Manial Palace and Museum
The Manial Palace and Museum, (Arabic; met-haf Al-Manial), is a former Ottoman Egyptian dynasty era palace and grounds on Rhoda Island in the Nile, located in the Sharia Al-Saray area in the El-Manial district of southern Cairo, Egypt. The palace and estate has been preserved as an Antiquities Council directed historic house museum and estate, reflecting the settings and lifestyle of the late 19th- and early 20th-century Egyptian royal prince and heir apparent. The residence compound, composed of five separate and distinctively styled buildings, is surrounded by Persian gardens within an extensive English Landscape garden estate park, along a small branch of the Nile.
The Manial Palace was built by Prince Mohammed Ali Tewfik (1875—1955), the uncle of King Farouk, between 1899 and 1929. He had it designed in a style integrating European Art Nouveau and Rococo with many traditional Islamic architecture styles including Ottoman, Moorish, Persian, creating inspired combinations in spatial design, architectural and interior decorations, and sumptuous materials. It housed his extensive art, furniture, clothing, silver, objets d'art collections, and medieval manuscripts dating back to the Middle Ages. The ceramic tile work of the entryway and the mosque were created by the Armenian ceramist David Ohannessian, originally from Kutahya.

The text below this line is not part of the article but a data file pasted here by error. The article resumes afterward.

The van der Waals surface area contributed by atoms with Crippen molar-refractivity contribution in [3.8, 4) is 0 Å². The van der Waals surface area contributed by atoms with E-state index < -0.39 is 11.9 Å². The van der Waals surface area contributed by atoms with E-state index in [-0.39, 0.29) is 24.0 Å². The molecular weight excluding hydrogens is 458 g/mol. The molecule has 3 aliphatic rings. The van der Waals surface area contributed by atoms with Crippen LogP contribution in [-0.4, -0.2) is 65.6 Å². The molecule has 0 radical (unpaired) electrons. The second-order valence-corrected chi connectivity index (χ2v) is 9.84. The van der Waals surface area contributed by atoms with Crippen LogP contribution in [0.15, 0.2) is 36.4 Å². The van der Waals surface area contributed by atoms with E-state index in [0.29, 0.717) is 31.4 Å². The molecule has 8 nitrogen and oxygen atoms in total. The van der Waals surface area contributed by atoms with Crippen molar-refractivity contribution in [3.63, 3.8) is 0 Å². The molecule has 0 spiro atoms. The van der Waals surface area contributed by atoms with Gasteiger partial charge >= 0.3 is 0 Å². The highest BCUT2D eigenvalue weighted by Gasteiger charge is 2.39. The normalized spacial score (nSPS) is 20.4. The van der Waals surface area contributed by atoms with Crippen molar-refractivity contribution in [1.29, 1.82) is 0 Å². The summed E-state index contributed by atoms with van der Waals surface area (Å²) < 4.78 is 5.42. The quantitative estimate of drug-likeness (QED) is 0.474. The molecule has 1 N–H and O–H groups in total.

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The Palace, furnishings, and Prince's collections were given to the Egyptian Supreme Council of Antiquities in 1955. The Manial Palace and estate are a public art and history museum, with historical gardens, and forested nature park. There is also Hunting Lodge Museum, that belonged to the late King Farouk.
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